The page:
Some aircraft capture the imagination with their streamlined beauty, others with brutal efficiency. The poor old Potez 63.11 loses out on both counts - however you look at it, the aircraft was just plain ugly. What makes this really strange, is that the 63.11 was developed from the attractive Potez 630 and 631 fighters in answer to a requirement for a dedicated reconnaissance/army co-operation aircraft.
The designers' first attempt was the 637 - something of a stop-gap and essentially a 631 with a gondola added under the fuselage for an observer. The next step was the 63.11 with a completely redesigned forward fuselage, allowing a fully-glazed nose. This proved much more popular with observer, being more practical and comfortable, but the downside was that the cockpit had to be moved back and raised, forming a clumsy hump with virtually no visibility for the pilot during take off and landing. Not surprisingly, pilots hated it and there was a degree of opposition when the 63.11 replaced the earlier aircraft in front-line service.
Despite this, over 450 63.11s had been accepted by the Armée de l'Air by mid-March 1940, and almost 300 allotted for operational use. But due to an almost total lack of spare parts, at the time of the German onslaught, around 70% were unserviceable. Those aircraft that did manage to get into action suffered heavily as their crews flew daring low-level missions with almost no air-cover, in a desperate attempt to make sense of the unfolding chaos at the Front.
Following the Armistice, the Germans allowed the Vichy Air Force to continue to use the 63.11 and also seized some themselves for use as a second-line aircraft. A small number escaped to fight on with Free French forces and the RAF's French Flight in the Middle East.
In kit form
As with its full-sized counterpart, Azur's Potez 63.11 is largely based on earlier versions. The Potez 630
and Potez 631
have been covered on Aeroscale by JL and myself, so I'll concentrate on what's new here. Arriving in an attractive, sturdy, top-opening box, the kit comprises:
137 x grey styrene parts
10 x clear injected parts
16 x resin parts
21 x photoetched parts
Decals for 3 x colour schemes
The kit is a short run model , so there's a certain amount of flash and the parts will require more clean-up generally than a mainstream kit. Surface detail consists of finely engraved panel lines and a few raised details.
A new sprue contains the parts for the revised fuselage and interior.The new fuselage halves fit together well and line up nicely with the existing parts. There's some reasonable sidewall detail moulded inside the fuselage, but this is somewhat marred by a few badly placed ejector-pin marks which will need to be carefully removed or they'll be visible on the completed model.
A test fit of the new parts is very encouraging. The new fuselage halves line-up perfectly and the cockpit floor is an excellent fit - surprising good, in fact, in the way the observer's compartment clips snugly into the nose. The wing/fuselage joint is pretty good with a perfect match for chord, but a point to watch out for is at the trailing edge, where the bottom of the wing is flatter than the corresponding area of the fuselage.
The new pilot's and observer's cockpits are nicely kitted out with frame-style and bucket seats (the instructions get in a bit of a muddle over which style goes where...) that come complete with etched harnesses and both crew positions have flying controls. There's a mix of plastic and resin details to add to the cockpit sides and glazed nose. Despite the inclusion of an etched fret, the pilot's instrument panel is moulded in plastic - but don't worry, it's quite well detailed with bezels that will repay careful painting.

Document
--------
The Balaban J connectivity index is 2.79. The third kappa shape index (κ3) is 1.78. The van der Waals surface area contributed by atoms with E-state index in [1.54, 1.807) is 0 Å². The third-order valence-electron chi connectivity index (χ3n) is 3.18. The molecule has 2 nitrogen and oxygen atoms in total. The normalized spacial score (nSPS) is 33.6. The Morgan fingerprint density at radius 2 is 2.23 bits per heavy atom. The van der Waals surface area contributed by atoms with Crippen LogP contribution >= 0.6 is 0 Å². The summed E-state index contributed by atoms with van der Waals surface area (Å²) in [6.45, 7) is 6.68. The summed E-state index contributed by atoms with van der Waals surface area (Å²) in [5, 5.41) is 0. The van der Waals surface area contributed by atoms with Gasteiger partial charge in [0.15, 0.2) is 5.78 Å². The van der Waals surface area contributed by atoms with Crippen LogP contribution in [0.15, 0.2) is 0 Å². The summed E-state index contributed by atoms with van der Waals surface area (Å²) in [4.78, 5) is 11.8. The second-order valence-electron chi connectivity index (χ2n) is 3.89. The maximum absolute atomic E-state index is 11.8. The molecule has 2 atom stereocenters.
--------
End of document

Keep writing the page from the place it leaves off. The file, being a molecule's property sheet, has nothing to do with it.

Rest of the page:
As you'd expect, the kit contains a new clear sprue with parts for the glazed nose and new-style pilot's canopy. The transparencies are thin and clear with well defined frames and the instructions show how both the pilot's and observer's entry hatches can be opened - but be careful, both involve some nifty surgery and no spares are included should you slip up...
Instructions and painting
The assembly diagrams are very well drawn and break the construction down into 18 stages. Apart from the afore-mentioned confusion over the seats, everything is very clear and the sequence is mostly logical, but be sure to open the pilot's entry hatch before joining the fuselage halves, rather than at the end of construction as shown. Gunze Sangyo paint numbers are keyed to most parts.
The kit contains a very well printed set of decals for 3 colour schemes:
A. Potez 63.11 No. 156/C6555, GRII/33, 1940.
B. Potez 63.11 No. 641, GAO 515, 1940.
C. Potez 63.11 No. 1138/J963, DIAP, 1940.
The aircraft chosen are all wearing variations of kaki, gris foncé and ombre calcinée topsides, with gris bleu clair undersides. Gunze Sangyo paint matches for Gunze Sanyo paints are included, but note that these are generic "best matches" - I will definitely prefer to use White Ensign Model's specifically produced Armée de l'Air Colourcoats.
The decals are beautifully produced by Aviprint - thin and glossy with a crystal-clear carrier film. The registration on my sheet is spot on, which is lucky because the roundels are printed without separate centres. A nice touch is that the rudder serials are included as both separate items and also printed integrally with the tail stripes.
There's something inexplicably attractive about this true ugly-duckling and it's definitely going to demand attention in any model collection! It's not a kit for beginners, but anyone with some experience of short-run kits should find it an enjoyable and fairly straightforward build.
Azur's Potez 31.11 is available from Modelimex - specialists in Eastern European short run kits.
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